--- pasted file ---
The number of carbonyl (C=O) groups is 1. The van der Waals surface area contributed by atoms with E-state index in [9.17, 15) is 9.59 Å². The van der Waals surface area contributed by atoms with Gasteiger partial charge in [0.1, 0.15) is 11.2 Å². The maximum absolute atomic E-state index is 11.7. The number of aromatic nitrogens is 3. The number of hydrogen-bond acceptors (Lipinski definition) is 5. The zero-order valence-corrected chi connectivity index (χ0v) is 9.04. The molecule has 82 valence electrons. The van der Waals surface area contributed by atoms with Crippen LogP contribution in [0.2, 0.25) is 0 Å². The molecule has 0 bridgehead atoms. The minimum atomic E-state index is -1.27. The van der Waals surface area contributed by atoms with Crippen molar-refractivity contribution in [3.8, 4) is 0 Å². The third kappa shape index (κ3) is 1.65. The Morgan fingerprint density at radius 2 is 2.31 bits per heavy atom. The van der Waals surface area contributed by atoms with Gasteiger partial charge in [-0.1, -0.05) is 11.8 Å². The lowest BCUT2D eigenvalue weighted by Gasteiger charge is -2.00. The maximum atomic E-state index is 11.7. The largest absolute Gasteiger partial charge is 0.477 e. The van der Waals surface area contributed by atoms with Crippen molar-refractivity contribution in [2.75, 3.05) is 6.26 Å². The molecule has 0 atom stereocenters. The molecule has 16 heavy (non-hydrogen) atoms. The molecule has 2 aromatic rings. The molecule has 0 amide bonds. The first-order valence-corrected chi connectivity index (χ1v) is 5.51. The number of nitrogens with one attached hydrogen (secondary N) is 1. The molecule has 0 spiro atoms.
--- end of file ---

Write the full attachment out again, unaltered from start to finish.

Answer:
The number of carbonyl (C=O) groups is 1. The van der Waals surface area contributed by atoms with E-state index in [9.17, 15) is 9.59 Å². The van der Waals surface area contributed by atoms with Gasteiger partial charge in [0.1, 0.15) is 11.2 Å². The maximum absolute atomic E-state index is 11.7. The number of aromatic nitrogens is 3. The number of hydrogen-bond acceptors (Lipinski definition) is 5. The zero-order valence-corrected chi connectivity index (χ0v) is 9.04. The molecule has 82 valence electrons. The van der Waals surface area contributed by atoms with Crippen LogP contribution in [0.2, 0.25) is 0 Å². The molecule has 0 bridgehead atoms. The minimum atomic E-state index is -1.27. The van der Waals surface area contributed by atoms with Crippen molar-refractivity contribution in [3.8, 4) is 0 Å². The third kappa shape index (κ3) is 1.65. The Morgan fingerprint density at radius 2 is 2.31 bits per heavy atom. The van der Waals surface area contributed by atoms with Gasteiger partial charge in [-0.1, -0.05) is 11.8 Å². The lowest BCUT2D eigenvalue weighted by Gasteiger charge is -2.00. The maximum atomic E-state index is 11.7. The largest absolute Gasteiger partial charge is 0.477 e. The van der Waals surface area contributed by atoms with Crippen molar-refractivity contribution in [2.75, 3.05) is 6.26 Å². The molecule has 0 atom stereocenters. The molecule has 16 heavy (non-hydrogen) atoms. The molecule has 2 aromatic rings. The molecule has 0 amide bonds. The first-order valence-corrected chi connectivity index (χ1v) is 5.51. The number of nitrogens with one attached hydrogen (secondary N) is 1. The molecule has 0 spiro atoms.